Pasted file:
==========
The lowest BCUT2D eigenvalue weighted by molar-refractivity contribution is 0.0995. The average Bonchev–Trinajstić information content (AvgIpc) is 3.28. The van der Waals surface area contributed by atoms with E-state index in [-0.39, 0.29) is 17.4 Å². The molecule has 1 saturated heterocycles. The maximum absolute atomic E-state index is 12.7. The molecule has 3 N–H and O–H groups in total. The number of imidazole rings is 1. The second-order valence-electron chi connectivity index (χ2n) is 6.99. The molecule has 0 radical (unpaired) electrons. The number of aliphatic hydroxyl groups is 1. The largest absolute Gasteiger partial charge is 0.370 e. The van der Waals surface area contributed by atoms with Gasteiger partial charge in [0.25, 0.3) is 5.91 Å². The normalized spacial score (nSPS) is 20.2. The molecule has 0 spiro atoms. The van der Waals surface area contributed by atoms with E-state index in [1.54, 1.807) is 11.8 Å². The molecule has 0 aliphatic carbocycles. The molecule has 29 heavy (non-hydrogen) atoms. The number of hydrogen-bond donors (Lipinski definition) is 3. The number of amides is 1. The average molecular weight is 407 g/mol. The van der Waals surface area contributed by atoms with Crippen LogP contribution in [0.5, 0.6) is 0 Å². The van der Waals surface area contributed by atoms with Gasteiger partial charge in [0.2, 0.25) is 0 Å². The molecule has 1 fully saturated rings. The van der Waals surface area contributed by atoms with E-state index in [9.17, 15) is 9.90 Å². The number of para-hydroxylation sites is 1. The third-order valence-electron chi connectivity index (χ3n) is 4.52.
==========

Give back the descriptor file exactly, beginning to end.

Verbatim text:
The lowest BCUT2D eigenvalue weighted by molar-refractivity contribution is 0.0995. The average Bonchev–Trinajstić information content (AvgIpc) is 3.28. The van der Waals surface area contributed by atoms with E-state index in [-0.39, 0.29) is 17.4 Å². The molecule has 1 saturated heterocycles. The maximum absolute atomic E-state index is 12.7. The molecule has 3 N–H and O–H groups in total. The number of imidazole rings is 1. The second-order valence-electron chi connectivity index (χ2n) is 6.99. The molecule has 0 radical (unpaired) electrons. The number of aliphatic hydroxyl groups is 1. The largest absolute Gasteiger partial charge is 0.370 e. The van der Waals surface area contributed by atoms with Gasteiger partial charge in [0.25, 0.3) is 5.91 Å². The normalized spacial score (nSPS) is 20.2. The molecule has 0 spiro atoms. The van der Waals surface area contributed by atoms with E-state index in [1.54, 1.807) is 11.8 Å². The molecule has 0 aliphatic carbocycles. The molecule has 29 heavy (non-hydrogen) atoms. The number of hydrogen-bond donors (Lipinski definition) is 3. The number of amides is 1. The average molecular weight is 407 g/mol. The van der Waals surface area contributed by atoms with Crippen LogP contribution in [0.5, 0.6) is 0 Å². The van der Waals surface area contributed by atoms with Gasteiger partial charge in [0.2, 0.25) is 0 Å². The molecule has 1 fully saturated rings. The van der Waals surface area contributed by atoms with E-state index in [9.17, 15) is 9.90 Å². The number of para-hydroxylation sites is 1. The third-order valence-electron chi connectivity index (χ3n) is 4.52.